Back in the dark ages, when I was in high school, I took three years of Latin.
I recall two things about studying that dead language. First, my teacher had
taught my mother the same language years before – she truly was an old maid school teacher. Second, I learned that 52 percent of the English language has Latin derivatives.
Recently, however, I recalled a third thing that I learned. The English word humility is rooted in the Latin word that literally mean “low” or “modest opinion or estimate of one’s own importance.” And then my memory kicked into gear.
There’s a very old story dating back to the years of the Roman Empire. It’s about the importance of humility…
A general returning from a great victory in battle is greeted with great acclaim by the people of his city. They cheered for him as he traveled in a grand procession through the streets. They hailed him as a mighty warrior and leader.
However, the general was keenly aware of his own weaknesses and wanted to be sure that he didn’t get too caught up in the celebration. So, he asked a fellow soldier to do something to keep him humble.
As the procession wound through the city streets, this soldier’s one job was to crouch on the floor of the chariot, where only the general could see him and hear him whisper – “You’re only a man. You’re only a man. You’re only a man…”
The general understood that he needed to avoid letting all the attention go to his head. He knew that by remaining humble, he would be able to keep growing and improving as a leader and warrior.
In today’s society, the word “humility” is seldom used – especially in describing a quality or characteristic of a person in a leadership position. And when it is, it is not used as a compliment. You could well translate the word “humility” as a “milk toast” — “weakling,” “spineless,” “meek and mild.”
As a long-time student of leadership qualities, I have come to believe that humility is a character trait that every leader should value and develop. I personally define it as an everyday choice to credit God for our blessings and others for our successes. Humble leaders understand their place in light of others.
It does not mean that they devalue their own strengths. Rather they acknowledge the areas where they need help. As one of my mentors put it, “Humility is not denying your strengths. Humility is being honest about your weaknesses.”
LIVES GRACED WITH HUMILITY
Over the years, I have observed that the lives of humble leaders and people in general demonstrate similar characteristics. And they are:
First, they are confident and comfortable with themselves, and feel no need to draw attention to themselves or status. In other words, humble folks are not focused on showing off their strengths. They are comfortable and content letting their work speak for itself.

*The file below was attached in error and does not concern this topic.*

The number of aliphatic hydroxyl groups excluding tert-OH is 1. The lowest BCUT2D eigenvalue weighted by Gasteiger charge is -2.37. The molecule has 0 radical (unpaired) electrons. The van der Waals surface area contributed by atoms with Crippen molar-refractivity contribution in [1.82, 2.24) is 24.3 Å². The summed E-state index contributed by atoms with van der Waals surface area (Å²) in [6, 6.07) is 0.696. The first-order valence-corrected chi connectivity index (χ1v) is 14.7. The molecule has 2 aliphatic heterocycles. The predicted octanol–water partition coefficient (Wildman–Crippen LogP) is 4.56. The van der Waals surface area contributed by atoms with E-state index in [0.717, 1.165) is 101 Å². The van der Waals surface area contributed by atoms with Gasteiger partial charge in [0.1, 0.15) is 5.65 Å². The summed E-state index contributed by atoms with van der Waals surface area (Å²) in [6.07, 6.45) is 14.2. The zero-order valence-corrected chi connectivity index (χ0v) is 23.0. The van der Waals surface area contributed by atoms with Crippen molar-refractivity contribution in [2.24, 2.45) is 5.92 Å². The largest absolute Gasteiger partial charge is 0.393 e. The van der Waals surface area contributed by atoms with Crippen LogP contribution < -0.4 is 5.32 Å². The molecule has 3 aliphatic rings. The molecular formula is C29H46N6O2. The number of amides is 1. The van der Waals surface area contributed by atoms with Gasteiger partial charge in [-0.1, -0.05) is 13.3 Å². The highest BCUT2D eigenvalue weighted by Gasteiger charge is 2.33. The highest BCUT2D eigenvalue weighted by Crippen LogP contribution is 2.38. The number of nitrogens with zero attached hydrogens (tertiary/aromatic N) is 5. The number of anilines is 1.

Second, they have a capacity for self-evaluation and are open to criticism. Because they recognize and acknowledge that they have weaknesses, humble folks, leaders in particular, are willing to hear constructive criticism and be open to their need to grow and change.
Third, they revel in the accomplishments and potential of others. With humility comes a willingness to celebrate the achievements of other team members and friends knowing that other’s success is not a threat to their own success.
Fourth, they allow, enable, and empower others to shine. Humble leaders and lay persons alike enjoy watching others succeed; they also do what they can to put the spotlight on others victories. Again, this is because they recognize that there is enough success to around.
WISDOM FROM WOODEN
Years ago, I lived in Southern California when the great college basket coach John Wooden was at UCLA. Over the years, his teams set record after record in games won and national championships earned. Significant numbers of his players went on to stardom in the NBA. Why so?
John Wooden often told his players, “Talent is God-given. Be humble. Fame is man-given. Be thankful. Conceit is self-given. Be careful.”
Over the years, I have received my fair share of accolades. I have been told that I am excellent public speaker, encourager of people, outstanding writer, even leader of men. I believe those are God-given talents.
I have been given my share of recognition as a teacher/educator, consultant, and councilman. I recognize those as man – given. And I am grateful for all the recognition from my co-workers and colleagues along the way.
But as Coach Wooden warned, conceit is self-given and one must be careful.
The Wisdom of the Ages exhorts us to not think more highly of ourselves than we ought, but rather think of ourselves with sober judgement.
We live in a world where a lack of respect for others is accepted as the norm.
The applause of men is sought on a daily basis. Aggressiveness, arrogance, boastfulness, vanity and vulgarity have become our moral measuring sticks.
May you and I never forget that pride precedes our downfall. And the only antidote to pride is humility.
Until next time…
Loren Simmonds has been a resident of Lynnwood for 35 years. He served on the Lynnwood City Council for 16 years and is currently a member of the Lynnwood Civil Service Commission. Loren works as a consultant, writer, speaker and trainer. He is currently a member of the Lynnwood Parks and Recreation Foundation.